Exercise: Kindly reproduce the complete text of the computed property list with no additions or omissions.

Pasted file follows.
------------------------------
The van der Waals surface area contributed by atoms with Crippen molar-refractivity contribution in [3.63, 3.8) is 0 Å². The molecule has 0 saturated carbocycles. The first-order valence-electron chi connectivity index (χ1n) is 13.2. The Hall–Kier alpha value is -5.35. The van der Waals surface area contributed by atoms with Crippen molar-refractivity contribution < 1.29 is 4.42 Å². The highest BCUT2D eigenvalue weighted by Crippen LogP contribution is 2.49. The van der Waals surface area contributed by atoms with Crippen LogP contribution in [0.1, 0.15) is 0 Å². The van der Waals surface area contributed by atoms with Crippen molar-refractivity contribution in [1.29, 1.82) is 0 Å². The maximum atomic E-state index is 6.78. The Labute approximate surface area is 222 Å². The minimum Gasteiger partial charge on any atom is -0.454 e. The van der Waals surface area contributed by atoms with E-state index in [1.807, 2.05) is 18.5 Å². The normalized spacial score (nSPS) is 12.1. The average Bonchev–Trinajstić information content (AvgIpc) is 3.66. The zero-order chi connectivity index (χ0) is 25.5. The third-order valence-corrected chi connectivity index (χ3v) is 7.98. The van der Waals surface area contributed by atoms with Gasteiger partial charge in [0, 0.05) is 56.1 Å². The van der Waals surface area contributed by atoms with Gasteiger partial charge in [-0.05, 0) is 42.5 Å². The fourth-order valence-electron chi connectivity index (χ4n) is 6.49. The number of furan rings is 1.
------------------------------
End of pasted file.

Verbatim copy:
The van der Waals surface area contributed by atoms with Crippen molar-refractivity contribution in [3.63, 3.8) is 0 Å². The molecule has 0 saturated carbocycles. The first-order valence-electron chi connectivity index (χ1n) is 13.2. The Hall–Kier alpha value is -5.35. The van der Waals surface area contributed by atoms with Crippen molar-refractivity contribution < 1.29 is 4.42 Å². The highest BCUT2D eigenvalue weighted by Crippen LogP contribution is 2.49. The van der Waals surface area contributed by atoms with Crippen LogP contribution in [0.1, 0.15) is 0 Å². The van der Waals surface area contributed by atoms with Crippen molar-refractivity contribution in [1.29, 1.82) is 0 Å². The maximum atomic E-state index is 6.78. The Labute approximate surface area is 222 Å². The minimum Gasteiger partial charge on any atom is -0.454 e. The van der Waals surface area contributed by atoms with E-state index in [1.807, 2.05) is 18.5 Å². The normalized spacial score (nSPS) is 12.1. The average Bonchev–Trinajstić information content (AvgIpc) is 3.66. The zero-order chi connectivity index (χ0) is 25.5. The third-order valence-corrected chi connectivity index (χ3v) is 7.98. The van der Waals surface area contributed by atoms with Gasteiger partial charge in [0, 0.05) is 56.1 Å². The van der Waals surface area contributed by atoms with Gasteiger partial charge in [-0.05, 0) is 42.5 Å². The fourth-order valence-electron chi connectivity index (χ4n) is 6.49. The number of furan rings is 1.